The Challenger's classic muscle car styling will draw you in, but its refined ride and handling and spacious interior make this big coupe appealing to drive.
The Challenger is a rolling homage to the original coupe, which was produced in the early 1970s. It takes many of the original's design cues -- hood slits, a rectangular grille and pronounced rear haunches -- and incorporates them in a modern way. To Dodge's credit, the result is a coupe that both recalls the past and looks contemporary. That's not an easy feat.
There are reasons why cars no longer look like they did in the '70s, and the modern-day Challenger showcases one of them with its poor visibility. A big C-pillar and tall trunk make it hard to check your right-side blind spot. It's also difficult to see curbs when pulling into the street, as they're lost behind the car's huge hood. Plus, the roofline makes it hard to see overhead stoplights when you're first in line at intersections. Still, the Challenger doesn't compromise visibility as much as another retro muscle car: the Chevrolet Camaro coupe.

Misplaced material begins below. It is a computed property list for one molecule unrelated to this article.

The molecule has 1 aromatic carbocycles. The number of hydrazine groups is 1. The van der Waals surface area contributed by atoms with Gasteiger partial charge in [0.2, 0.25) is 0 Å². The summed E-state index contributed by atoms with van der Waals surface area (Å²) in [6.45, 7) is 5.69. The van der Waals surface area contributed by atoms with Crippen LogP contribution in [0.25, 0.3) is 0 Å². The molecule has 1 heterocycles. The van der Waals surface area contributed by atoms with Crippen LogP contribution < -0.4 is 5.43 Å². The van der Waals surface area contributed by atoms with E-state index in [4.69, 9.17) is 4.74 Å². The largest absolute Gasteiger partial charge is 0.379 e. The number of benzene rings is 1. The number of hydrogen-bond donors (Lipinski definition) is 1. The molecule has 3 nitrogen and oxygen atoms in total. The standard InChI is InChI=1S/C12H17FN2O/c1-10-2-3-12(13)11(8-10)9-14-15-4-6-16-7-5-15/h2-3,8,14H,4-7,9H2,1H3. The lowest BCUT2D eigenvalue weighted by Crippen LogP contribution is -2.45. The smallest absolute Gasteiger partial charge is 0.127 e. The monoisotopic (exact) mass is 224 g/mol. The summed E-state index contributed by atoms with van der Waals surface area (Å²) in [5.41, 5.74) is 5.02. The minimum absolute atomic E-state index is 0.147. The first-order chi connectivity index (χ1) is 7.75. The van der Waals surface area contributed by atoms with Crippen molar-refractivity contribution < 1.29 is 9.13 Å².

Going and stopping
The standard 305-horsepower, 3.6-liter V-6 engine is smooth and refined, but it doesn't have a lot of grunt from a standing start. It comes alive at midrange engine speeds, which leads to more eager acceleration, but it lacks the SRT8 V-8's appealing exhaust burble that goes so well with the Challenger's whole outlook. The V-6 gets an EPA-estimated 18/27 mpg city/highway.
Like an NFL linebacker, the Challenger SRT8 possesses a quickness that's unexpected in something so big and heavy (its curb weight is around two tons). Dodge pegs the Challenger SRT8's zero-to-60-mph acceleration time in the high 4-second range, and the 470-hp, 6.4-liter V-8 always pulls strongly, whether you're cruising in the city or accelerating on the highway. A burbling exhaust note is your constant soundtrack, and it erupts into a howl when you floor the gas pedal.
Driven aggressively, the SRT8 is a monster of a car with a knack for intimidation. Slow down, though, and it turns into a docile cruiser. The rumbly exhaust remains, hinting at its performance potential, but a progressive gas pedal and smooth-shifting five-speed automatic transmission make for low-drama driving. Be prepared for frequent fill-ups, though, as the SRT8 is rated 14/23 mpg. Premium gas is recommended.
Getting an automatic SRT8 was a little disappointing initially, as Dodge also offers a six-speed manual, and I like to change gears myself when driving a performance car, but I grew to like the automatic in the big muscle car that is the Challenger.